Increased effects of propranolol.Clonidine
Attenuation or reversal of antihypertensive effect; potentially life-threatening increases in BP, especially on withdrawal.Diazepam
Inhibition of diazepam metabolism.Digoxin
Progressive bradycardia may occur.Dobutamine, isoproterenol
May reverse effects of propranolol.Epinephrine
Initial hypertensive episode followed by bradycardia.Ergot derivatives (eg, dihydroergotamine, ergotamine)
Peripheral ischemia, manifested by cold extremities and possible gangrene.HMG-CoA reductase inhibitors (eg, lovastatin, pravastatin)
Plasma concentrations may be increased.Insulin
Prolonged hypoglycemia with masking of symptoms.Lidocaine (IV)
Increased lidocaine levels, leading to toxicity.MAOIs, tricyclic antidepressants
Coadministration may exacerbate the hypotensive effects of MAOIs.NSAIDs (eg, ibuprofen, indomethacin, naproxen), salicylates (eg, aspirin)
Some agents may impair antihypertensive effect.Prazosin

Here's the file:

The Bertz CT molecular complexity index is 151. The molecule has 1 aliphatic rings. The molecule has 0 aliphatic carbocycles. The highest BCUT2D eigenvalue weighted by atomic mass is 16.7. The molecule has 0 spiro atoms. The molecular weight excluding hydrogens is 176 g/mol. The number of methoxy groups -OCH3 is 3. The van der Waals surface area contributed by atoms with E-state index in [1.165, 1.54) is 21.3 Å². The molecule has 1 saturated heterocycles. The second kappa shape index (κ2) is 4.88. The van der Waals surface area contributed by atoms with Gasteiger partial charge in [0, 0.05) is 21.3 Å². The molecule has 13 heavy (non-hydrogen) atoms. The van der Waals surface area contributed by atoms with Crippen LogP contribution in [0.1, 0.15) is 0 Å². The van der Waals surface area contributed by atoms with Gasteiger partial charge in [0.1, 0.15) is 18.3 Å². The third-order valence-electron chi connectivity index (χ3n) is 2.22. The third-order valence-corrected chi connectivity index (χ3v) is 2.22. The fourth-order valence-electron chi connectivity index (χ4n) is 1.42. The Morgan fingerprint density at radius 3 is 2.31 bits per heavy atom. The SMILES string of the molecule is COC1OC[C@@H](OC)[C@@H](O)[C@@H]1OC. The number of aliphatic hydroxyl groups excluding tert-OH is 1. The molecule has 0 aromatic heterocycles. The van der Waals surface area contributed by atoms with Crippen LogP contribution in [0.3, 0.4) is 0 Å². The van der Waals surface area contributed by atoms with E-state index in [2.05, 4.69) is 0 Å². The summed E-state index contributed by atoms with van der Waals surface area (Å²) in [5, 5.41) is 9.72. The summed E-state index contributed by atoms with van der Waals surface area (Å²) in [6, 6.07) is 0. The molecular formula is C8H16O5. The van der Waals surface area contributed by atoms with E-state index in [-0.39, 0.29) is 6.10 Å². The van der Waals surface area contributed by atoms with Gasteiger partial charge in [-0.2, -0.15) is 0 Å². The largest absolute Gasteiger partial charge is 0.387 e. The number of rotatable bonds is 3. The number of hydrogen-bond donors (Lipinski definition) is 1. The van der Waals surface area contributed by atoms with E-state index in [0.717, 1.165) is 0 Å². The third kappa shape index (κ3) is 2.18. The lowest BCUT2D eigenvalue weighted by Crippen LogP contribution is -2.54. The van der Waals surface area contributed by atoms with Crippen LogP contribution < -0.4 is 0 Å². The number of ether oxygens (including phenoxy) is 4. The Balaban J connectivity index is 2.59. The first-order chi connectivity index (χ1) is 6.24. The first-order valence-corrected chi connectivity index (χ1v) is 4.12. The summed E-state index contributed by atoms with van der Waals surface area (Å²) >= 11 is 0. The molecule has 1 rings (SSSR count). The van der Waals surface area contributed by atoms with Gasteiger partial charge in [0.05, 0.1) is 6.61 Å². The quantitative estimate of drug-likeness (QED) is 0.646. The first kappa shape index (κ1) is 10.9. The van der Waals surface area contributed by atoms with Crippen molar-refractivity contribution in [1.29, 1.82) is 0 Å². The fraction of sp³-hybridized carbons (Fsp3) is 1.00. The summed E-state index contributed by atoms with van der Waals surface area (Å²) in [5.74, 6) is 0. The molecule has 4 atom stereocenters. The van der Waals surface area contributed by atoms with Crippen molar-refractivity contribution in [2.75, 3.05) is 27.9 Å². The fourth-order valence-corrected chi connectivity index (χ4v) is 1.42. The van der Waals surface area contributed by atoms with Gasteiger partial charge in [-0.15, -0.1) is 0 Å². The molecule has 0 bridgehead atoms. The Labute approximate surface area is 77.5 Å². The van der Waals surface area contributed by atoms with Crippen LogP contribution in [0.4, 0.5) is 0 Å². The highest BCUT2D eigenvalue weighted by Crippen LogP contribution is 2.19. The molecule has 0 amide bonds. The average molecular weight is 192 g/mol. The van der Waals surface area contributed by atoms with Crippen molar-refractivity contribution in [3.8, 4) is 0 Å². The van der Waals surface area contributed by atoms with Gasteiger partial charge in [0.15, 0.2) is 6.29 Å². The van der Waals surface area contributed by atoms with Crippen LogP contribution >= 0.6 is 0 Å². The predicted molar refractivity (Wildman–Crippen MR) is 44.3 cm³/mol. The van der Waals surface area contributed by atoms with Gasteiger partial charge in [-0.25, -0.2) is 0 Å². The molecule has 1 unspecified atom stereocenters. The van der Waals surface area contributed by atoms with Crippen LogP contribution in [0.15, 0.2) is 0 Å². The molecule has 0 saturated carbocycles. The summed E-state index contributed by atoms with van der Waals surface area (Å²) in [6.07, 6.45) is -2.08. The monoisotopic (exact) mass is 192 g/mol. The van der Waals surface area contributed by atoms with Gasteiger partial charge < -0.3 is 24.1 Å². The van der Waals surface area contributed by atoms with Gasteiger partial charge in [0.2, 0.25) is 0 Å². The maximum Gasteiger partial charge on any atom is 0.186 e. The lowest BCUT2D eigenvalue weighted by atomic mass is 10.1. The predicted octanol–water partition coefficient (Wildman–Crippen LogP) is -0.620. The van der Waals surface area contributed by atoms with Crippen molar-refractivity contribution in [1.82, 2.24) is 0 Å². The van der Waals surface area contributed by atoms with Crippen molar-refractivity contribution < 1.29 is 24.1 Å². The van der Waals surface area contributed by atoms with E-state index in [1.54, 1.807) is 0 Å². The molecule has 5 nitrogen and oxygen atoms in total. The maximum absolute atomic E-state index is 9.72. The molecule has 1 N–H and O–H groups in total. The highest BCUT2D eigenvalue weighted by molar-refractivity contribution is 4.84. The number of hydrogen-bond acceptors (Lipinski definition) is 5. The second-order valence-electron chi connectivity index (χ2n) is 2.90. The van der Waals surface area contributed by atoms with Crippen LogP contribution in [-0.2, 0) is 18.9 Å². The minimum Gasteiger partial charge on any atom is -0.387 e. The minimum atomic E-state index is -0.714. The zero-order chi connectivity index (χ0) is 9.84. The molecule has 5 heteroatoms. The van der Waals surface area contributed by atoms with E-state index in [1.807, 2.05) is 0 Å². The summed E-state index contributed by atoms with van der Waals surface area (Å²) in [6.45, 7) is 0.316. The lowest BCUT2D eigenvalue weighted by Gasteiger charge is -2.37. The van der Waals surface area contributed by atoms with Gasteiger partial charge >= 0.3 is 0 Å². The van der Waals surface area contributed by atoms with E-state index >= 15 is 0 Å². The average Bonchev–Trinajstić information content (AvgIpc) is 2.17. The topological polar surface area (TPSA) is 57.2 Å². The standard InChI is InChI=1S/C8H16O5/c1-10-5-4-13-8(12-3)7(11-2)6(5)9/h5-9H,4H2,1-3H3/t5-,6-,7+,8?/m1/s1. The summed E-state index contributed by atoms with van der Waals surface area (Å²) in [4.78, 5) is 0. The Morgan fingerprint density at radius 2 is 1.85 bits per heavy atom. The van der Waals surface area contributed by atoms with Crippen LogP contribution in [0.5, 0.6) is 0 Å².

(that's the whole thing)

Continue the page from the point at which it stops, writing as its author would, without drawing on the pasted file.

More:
Increased orthostatic hypotension.Reserpine
Hypotension, marked bradycardia, vertigo, syncopal attacks, and orthostatic hypotension may result from excessive reduction of resting sympathetic nervous activity caused by reserpine-induced catecholamine depletion.Sympathomimetics (eg, albuterol, formoterol)
Pharmacologic effects may be antagonized by propranolol resulting in bronchospasm.Theophylline
Reduced elimination of theophylline; propranolol concentrations may be increased.Warfarin
The anticoagulant effect of warfarin may be increased.
May interfere with glaucoma screening tests.
Arterial insufficiency usually of the Raynaud type, bradycardia, CHF, edema, hypotension, intensification of AV block.
Dizziness, fatigue (7%); decreased performance on neuropsychometric tests, disorientation, emotional lability, hallucinations, insomnia, lassitude, lethargy, light-headedness, mental depression progressing to catatonia, paraesthesia of the hands, short-term memory loss, slightly clouded sensorium, vivid dreams, weakness.
Alopecia, erythema multiforme, exfoliative dermatitis, psoriasiform rashes, Stevens-Johnson syndrome, toxic epidermal necrolysis, urticaria.
Dry eyes, visual disturbances.
Abdominal cramping, constipation, diarrhea, epigastric distress, ischemic colitis, mesenteric arterial thrombosis, nausea, vomiting.
Agranulocytosis, nonthrombocytopenic and thrombocytopenic purpura.
Agranulocytosis, anaphylactic/anaphylactoid reactions, erythematous rash, fever combined with aching and sore throat, laryngospasm, pharyngitis, respiratory distress.